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September 28, 2015

Always Becoming: Nora Naranjo-Morse's Vision of Change and Renewal

Since the summer of 2007, Always Becoming—a group of clay sculptures artist Nora Naranjo-Morse (Santa Clara Pueblo) describes as a family—has graced the landscape of the National Museum of the American Indian. Nora's work, selected unanimously by the museum from proposals offered by Native artists from throughout the Western Hemisphere, has become a popular, and unusually humble, Washington landmark. 

From the beginning, Nora embraced the idea that the environment would collaborate in shaping her sculptures, although she and members of her non-metaphorical family have returned to the museum each year to provide stewardship for the work. Between now and October 1, they are here to see Always Becoming into a new phase. "The proposed second phase allows us not only to revisit the original concept of Always Becoming," she says, "but to understand and articulate the knowledge of change and renewal." 

The museum will update Nora's photo diary whenever she takes a break to talk about the work. —NMAI

Day 1—A new generation of people is working on Always Becoming, phase 2. Benito Steen was 16 when he worked on the original project. He is now 26. Eliza, my daughter, and her partner John Cross are also on the team, and they bring their important skill sets. It's exciting to be back and to be looking and working on Always Becoming again, it's like coming back to family. —Nora Naranjo–Morse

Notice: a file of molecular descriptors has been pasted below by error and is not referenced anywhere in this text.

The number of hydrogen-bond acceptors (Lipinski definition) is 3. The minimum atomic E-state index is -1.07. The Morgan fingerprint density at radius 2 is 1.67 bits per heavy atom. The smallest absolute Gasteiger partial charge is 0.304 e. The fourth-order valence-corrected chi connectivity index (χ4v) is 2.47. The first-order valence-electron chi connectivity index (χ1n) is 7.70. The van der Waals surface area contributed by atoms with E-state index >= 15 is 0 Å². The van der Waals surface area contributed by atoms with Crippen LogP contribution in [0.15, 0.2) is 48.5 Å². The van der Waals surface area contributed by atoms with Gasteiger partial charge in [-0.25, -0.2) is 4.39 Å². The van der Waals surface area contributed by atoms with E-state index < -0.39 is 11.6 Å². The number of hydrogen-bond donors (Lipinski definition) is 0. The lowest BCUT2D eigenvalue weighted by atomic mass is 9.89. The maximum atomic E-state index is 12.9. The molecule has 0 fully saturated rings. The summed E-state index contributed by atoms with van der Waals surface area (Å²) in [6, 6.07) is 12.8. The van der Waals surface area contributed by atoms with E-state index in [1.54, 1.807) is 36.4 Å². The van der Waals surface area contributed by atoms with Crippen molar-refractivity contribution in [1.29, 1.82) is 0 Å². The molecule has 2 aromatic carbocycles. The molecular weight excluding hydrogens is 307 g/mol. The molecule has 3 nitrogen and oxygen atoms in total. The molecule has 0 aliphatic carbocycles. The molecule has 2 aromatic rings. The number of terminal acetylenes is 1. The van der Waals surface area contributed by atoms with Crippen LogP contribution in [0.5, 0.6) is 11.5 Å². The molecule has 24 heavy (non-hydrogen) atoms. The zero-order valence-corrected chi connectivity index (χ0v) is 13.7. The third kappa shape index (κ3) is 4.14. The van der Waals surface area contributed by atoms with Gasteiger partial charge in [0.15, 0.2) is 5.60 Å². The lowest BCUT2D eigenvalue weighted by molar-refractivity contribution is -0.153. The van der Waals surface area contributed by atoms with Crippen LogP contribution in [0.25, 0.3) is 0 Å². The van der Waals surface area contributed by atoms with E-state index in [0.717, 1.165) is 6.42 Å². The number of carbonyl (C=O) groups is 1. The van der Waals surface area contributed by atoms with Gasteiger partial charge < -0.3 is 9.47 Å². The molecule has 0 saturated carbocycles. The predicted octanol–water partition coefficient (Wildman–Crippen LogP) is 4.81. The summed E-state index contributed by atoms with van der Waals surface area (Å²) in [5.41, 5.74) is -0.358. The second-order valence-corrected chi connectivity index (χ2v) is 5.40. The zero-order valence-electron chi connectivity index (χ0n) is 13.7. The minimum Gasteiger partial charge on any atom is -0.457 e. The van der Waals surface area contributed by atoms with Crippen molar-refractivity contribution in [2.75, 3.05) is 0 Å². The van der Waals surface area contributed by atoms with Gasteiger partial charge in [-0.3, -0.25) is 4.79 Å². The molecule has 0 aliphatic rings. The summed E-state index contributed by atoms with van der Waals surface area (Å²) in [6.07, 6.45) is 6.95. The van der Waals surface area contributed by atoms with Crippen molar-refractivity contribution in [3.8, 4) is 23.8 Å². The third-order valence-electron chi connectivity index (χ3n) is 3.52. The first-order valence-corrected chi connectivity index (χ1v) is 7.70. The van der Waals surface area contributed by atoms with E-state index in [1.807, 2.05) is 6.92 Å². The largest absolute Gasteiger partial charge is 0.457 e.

Always Becoming day 1-1

Day 2—Forming foundations, collecting materials, connecting community. —NNM

Always Becoming day 2-1

Always Becoming day 2-2

Always Becoming day 2-3Day 3—The cool air and encouragement of passersby made today an easy and inspiring work day. NNM


IMG_1748 IMG_1751

Day 6—Part of the Always Becoming team went on a collecting trip to gather poles from a 100-year-old tobacco barn 50 miles south of the museum. Glenn Burlack, a museum staff person, generously offered his time and efforts to help us locate and collect 15 poles to use in the sculpture known as Taa. 
While part of the team traveled to cull poles, other Always Becoming team members stayed on site building the new sculptures. Our work, all of it, is labor intensive, but truly satisfying.

Always Becoming 6-1 Always Becoming 6-2

Always becoming 6-3 Always Becoming 6-4 Always Becoming 6-5

Day 7—Benito's blueprints and collections of clay.

Always Becoming 7-1 Always Becoming 7-2 Always Becoming 7-3

Days 10 & 11—Moving to the tee pee form known as Taa, John and Benito worked shaving and charring the inner ring of posts. 

Eliza, Emily, and I worked on adding more clay balls and refining the lines in the mud forms.

Always Becoming 10-11-1 Always Becoming 10-11-3 Always Becoming 10-11-4Always Becoming 10-11-2

Always Becoming 10-11-5 Always Becoming 10-11-6 Always Becoming 10-11-7 Always Becoming 10-11-8 Always Becoming 10-11-9


Photos by Nora Naranjo-Morse and her family
and colleagues on the Always Becoming project team. 




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